"[House Doctor Ann Maurice's] most recent interior design project is a studio garden flat conversion in San Francisco. It is quite modern with a "Pacific Rim" influence…a hint of Zen-like features and ecological consciousness, reflecting her growing interest in Feng Shui and the 'Healthy Home'….She has earned a Bachelor of Arts degree from the University of Michigan, studied Interior Design at the University of California and is a graduate of the Colour Research Institute of America."


"[The Life Laundry's] Dawna Walter On Why People Hoard…'We have so many failed dreams that we don't let go of that prevent us from moving forward. There's the man that has assembled bits and pieces of computers thinking he is going to build a super computer. Trust me, it's never going to happen. The old appliances that you are going to get around to fixing – it never happens. Clutter holds you back from actually releasing you from things you really don't want to do anymore. We change in our lives and it's important to acknowledge that we can change…'"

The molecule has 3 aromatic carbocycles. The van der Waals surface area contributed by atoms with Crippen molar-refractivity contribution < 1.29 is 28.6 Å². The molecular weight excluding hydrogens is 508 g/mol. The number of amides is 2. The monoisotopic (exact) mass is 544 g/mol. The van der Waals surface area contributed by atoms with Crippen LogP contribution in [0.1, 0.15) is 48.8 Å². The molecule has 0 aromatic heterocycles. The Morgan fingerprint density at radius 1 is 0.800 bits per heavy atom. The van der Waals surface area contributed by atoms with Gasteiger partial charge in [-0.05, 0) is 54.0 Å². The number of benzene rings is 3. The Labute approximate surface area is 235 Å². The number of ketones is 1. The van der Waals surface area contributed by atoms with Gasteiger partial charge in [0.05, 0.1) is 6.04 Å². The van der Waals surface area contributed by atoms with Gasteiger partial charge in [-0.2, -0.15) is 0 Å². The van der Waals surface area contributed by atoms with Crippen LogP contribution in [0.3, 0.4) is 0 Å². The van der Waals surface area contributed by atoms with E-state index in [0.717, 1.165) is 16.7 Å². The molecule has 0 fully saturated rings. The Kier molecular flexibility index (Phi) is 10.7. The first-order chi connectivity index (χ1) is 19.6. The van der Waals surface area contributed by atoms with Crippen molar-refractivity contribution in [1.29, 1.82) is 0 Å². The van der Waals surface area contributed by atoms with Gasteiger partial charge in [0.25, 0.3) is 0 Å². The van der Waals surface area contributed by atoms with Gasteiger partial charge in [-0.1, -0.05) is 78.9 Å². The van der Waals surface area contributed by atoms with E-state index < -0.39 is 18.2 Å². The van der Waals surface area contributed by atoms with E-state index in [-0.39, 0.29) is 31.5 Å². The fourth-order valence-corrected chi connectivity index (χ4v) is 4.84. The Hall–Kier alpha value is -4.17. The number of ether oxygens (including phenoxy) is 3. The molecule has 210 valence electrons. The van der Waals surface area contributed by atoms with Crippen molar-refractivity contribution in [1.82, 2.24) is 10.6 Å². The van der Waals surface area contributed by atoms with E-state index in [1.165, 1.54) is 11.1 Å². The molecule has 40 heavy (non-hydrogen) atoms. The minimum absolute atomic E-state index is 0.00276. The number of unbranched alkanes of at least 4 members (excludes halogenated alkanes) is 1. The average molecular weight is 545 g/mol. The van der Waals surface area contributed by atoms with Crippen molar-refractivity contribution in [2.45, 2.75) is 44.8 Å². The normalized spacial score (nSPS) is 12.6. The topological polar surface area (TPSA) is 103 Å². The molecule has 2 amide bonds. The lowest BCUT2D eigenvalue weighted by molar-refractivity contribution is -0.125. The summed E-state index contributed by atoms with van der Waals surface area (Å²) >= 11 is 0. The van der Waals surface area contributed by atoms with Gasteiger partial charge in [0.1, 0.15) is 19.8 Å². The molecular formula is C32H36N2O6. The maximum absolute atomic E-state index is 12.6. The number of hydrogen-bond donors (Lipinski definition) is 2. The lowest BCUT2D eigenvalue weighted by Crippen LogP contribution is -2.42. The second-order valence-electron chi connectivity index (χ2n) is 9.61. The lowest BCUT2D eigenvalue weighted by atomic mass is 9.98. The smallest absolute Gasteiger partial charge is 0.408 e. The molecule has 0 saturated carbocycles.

Do you hear this shit? Do you see? You, whose home-grown advice experts are famous for their stern astringence ---- You secretly long to be swept up in the whole therapeutic California crunchy granola healing crystal Feng Shui Scientology plastic fantastic self-help Dr. Phil permanent self improvement is an airport paperback away (so choose carefully) zeitgeist, doncha? You pack of stiff-upper-lip eccentrics! You, who have infested our theaters for years now with your purportedly charming quirks! So much so that Naked Ugly English People has become a recognized subgenre of film!

Bloody hell.